conjectural navel gazing; jesus in lint form

Looking for An Authentic Revolutionary Soundtrack

Posted January 23, 2014 @ 9:06am | by Tripp

Awaking once again (The new normal?) well before dawn, I shuffle my way to the kitchen and make the first pot of coffee. I want to say “first” here because I speculate that there may be more than one. I’m not sleeping like I am used to sleeping. I am not sleeping badly. I am simply not sleeping for long. Apparently five hours is all I need right now.

I don’t believe it for a minute, but it’s what I got. And about the coffee. As much as I blather on about it, I usually drink one cup a day. I might have tea at lunch. So, I cannot blame caffeine overload for this as much as I would like to.

Alas.

The good news is that coffee is still salubrious. The bad news is that I don’t sleep. But this is not a post about sleep or coffee. 

This morning I read about the CV as poetry, how politician’s spouses can ruin everything, and some more about the end of pop music.

Of the three, which do you think struck a nerve?

I’m predictable. I admit it.

So, here I sit at my desk getting ready to work through some course syllabi that need my attention and I am plagued by “culture” and “power” and various other discourses that we all swim in. Let’s talk about music just for a second. Bear with me. Neil Davenport writes:

'For previous generations, pop music was as much about the social side of music as it was about seven-inch singles and chart rundowns. Today, when young people are encouraged to hunker down in the bosom of the family well into adulthood, and with the outside world presented as a fearsome place to be, pop music is no longer quite so resonant as a symbol of excitement and independence, sex and romance. The desirability of pop music has faded, not because of MP3s and free downloads, but because the desire to be extraordinary, independent and free is less of a smash hit today. Sounds, Smash Hits, Melody Maker, NME - no wonder it all seems like a dream.'

Music, I suggest, is only ever social. Even when created alone, it is a means of framing one’s social reality. It is a means of navigating (read: expressing and engaging), social life no matter how large the population of one’s social milieu. So, there’a a problem with Davenport’s line of thought from the get go. Now, that said, on its own, the essay is an interesting bit of published ethnography. I have seen similar rants about the new Coen Brothers film. Pleas for authenticity abound.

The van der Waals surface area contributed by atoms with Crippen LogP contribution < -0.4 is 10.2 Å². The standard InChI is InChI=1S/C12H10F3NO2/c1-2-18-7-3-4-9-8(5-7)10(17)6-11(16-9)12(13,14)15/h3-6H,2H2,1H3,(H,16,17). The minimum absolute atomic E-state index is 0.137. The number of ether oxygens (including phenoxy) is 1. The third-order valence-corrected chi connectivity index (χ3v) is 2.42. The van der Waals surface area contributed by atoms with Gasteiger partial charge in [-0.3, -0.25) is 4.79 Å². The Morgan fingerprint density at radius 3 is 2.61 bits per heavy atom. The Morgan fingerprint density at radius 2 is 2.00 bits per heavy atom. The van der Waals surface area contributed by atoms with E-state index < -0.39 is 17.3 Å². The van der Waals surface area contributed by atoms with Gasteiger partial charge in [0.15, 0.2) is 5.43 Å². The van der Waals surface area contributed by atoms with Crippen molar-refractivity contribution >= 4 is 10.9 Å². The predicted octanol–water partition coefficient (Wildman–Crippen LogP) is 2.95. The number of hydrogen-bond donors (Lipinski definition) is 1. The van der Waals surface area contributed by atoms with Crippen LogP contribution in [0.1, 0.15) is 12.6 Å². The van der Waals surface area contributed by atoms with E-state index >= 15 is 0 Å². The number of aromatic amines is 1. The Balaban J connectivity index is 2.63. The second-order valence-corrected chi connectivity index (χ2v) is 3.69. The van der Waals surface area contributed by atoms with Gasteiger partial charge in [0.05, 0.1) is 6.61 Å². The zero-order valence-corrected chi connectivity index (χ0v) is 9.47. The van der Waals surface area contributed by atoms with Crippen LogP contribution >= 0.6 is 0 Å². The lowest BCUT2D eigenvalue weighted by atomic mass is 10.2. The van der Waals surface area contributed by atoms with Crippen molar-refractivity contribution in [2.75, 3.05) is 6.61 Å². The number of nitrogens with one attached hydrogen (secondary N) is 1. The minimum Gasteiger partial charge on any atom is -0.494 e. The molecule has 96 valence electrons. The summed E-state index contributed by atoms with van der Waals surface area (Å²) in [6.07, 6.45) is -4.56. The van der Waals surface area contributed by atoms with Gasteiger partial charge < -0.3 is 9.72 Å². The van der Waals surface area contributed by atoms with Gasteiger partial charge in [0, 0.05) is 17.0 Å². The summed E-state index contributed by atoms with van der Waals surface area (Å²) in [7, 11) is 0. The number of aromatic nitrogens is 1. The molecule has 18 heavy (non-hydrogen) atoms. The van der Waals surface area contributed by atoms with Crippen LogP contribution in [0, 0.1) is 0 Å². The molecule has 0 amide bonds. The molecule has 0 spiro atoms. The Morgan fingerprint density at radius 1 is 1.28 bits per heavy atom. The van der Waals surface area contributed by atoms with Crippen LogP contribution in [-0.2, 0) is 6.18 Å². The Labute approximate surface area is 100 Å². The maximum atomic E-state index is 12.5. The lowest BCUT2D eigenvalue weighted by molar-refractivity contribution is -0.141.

Folk music is about one of the most authentic things in the world. It’s music that comes from the lower classes, from their real lives. Many folk songs are ‘traditional,’ which has many meanings, including that specific authorship is unknown. They seem to arise from the cotton fields and mines on their own, true examples of working man pain and suffering and joy. Folk music was, for a time, how a certain segment of society spoke to itself.

The folk revival of the 20th century was all about trying to get back to the authenticity of folk, and as is always the case with movements designed to rediscover purity, it came from an inauthentic place.

Sentimentality and nostalgia for “real” music percolate many of the reviews. Even positive reviews frame exceptions of one kind or another. Also, fascinating. Authenticity. Purity. Rediscovery. Also, as Tom Shone of the Guardian writes, "It's fascinating to hear such an argument for authenticity from the Coens – kings of the unashamedly inauthentic and ersatz."

So intertwined with particular times in history and specific individual experiences of youth, rebellion, and social change are some musics that people are unwilling or unable to “grant” newer musics the same genre status. Newer musics are "inauthentic." The newer musics, claim critics, are of less social value, carry less cultural capital, in some way. They even sound “cheap” or "fake."  

I’m taken by this public display of musical disatisfaction and the willingness of our now elders to repeat the same sonic snootery they railed against when they were younger. No, Miley Cyrus is not framing a rebellion. No, there is no specific music to accompany the Occupy Movement (perhaps this is why it doesn’t have traction). I wonder, instead, if such movements are hyperlocalized. Listen to the hip-hop of East L.A. or Oakland. Perhaps we need to listen to the urban sounds of the Dominican immigrants in New York City. Or, even less romantic, we need to take seriously the young woman who says to her friends, “I was driving along listening to Beyonce’s new CD and it changed my life.” Alone in her revolution, she is a rebel no less. 

Long live the revolution and the music which accompanies it.
 

 
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